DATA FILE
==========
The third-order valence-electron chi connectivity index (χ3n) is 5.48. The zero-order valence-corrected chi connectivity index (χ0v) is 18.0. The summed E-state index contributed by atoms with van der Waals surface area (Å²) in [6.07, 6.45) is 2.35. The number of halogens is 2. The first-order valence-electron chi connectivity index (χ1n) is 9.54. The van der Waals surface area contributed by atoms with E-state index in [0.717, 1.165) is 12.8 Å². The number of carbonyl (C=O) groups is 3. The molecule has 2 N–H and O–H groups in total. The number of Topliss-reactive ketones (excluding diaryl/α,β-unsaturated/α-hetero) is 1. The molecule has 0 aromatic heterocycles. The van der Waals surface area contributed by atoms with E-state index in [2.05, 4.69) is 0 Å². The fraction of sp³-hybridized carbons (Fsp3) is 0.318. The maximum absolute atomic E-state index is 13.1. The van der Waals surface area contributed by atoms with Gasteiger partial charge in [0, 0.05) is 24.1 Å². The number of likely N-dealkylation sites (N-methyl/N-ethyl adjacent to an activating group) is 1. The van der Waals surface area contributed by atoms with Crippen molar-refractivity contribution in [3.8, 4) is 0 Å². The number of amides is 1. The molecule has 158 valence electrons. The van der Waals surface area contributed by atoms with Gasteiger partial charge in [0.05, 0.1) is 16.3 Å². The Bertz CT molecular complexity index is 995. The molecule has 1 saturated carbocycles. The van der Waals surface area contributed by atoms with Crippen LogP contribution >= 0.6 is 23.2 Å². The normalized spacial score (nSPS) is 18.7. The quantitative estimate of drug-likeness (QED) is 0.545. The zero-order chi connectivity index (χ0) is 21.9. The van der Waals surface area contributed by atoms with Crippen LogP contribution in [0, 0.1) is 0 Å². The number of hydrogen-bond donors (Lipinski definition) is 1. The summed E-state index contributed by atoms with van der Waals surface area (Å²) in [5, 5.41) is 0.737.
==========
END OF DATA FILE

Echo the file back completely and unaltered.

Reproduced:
The third-order valence-electron chi connectivity index (χ3n) is 5.48. The zero-order valence-corrected chi connectivity index (χ0v) is 18.0. The summed E-state index contributed by atoms with van der Waals surface area (Å²) in [6.07, 6.45) is 2.35. The number of halogens is 2. The first-order valence-electron chi connectivity index (χ1n) is 9.54. The van der Waals surface area contributed by atoms with E-state index in [0.717, 1.165) is 12.8 Å². The number of carbonyl (C=O) groups is 3. The molecule has 2 N–H and O–H groups in total. The number of Topliss-reactive ketones (excluding diaryl/α,β-unsaturated/α-hetero) is 1. The molecule has 0 aromatic heterocycles. The van der Waals surface area contributed by atoms with E-state index in [2.05, 4.69) is 0 Å². The fraction of sp³-hybridized carbons (Fsp3) is 0.318. The maximum absolute atomic E-state index is 13.1. The van der Waals surface area contributed by atoms with Gasteiger partial charge in [0, 0.05) is 24.1 Å². The number of likely N-dealkylation sites (N-methyl/N-ethyl adjacent to an activating group) is 1. The van der Waals surface area contributed by atoms with Crippen molar-refractivity contribution in [3.8, 4) is 0 Å². The number of amides is 1. The molecule has 158 valence electrons. The van der Waals surface area contributed by atoms with Gasteiger partial charge in [0.05, 0.1) is 16.3 Å². The Bertz CT molecular complexity index is 995. The molecule has 1 saturated carbocycles. The van der Waals surface area contributed by atoms with Crippen LogP contribution >= 0.6 is 23.2 Å². The normalized spacial score (nSPS) is 18.7. The quantitative estimate of drug-likeness (QED) is 0.545. The zero-order chi connectivity index (χ0) is 21.9. The van der Waals surface area contributed by atoms with Crippen LogP contribution in [0, 0.1) is 0 Å². The number of hydrogen-bond donors (Lipinski definition) is 1. The summed E-state index contributed by atoms with van der Waals surface area (Å²) in [5, 5.41) is 0.737.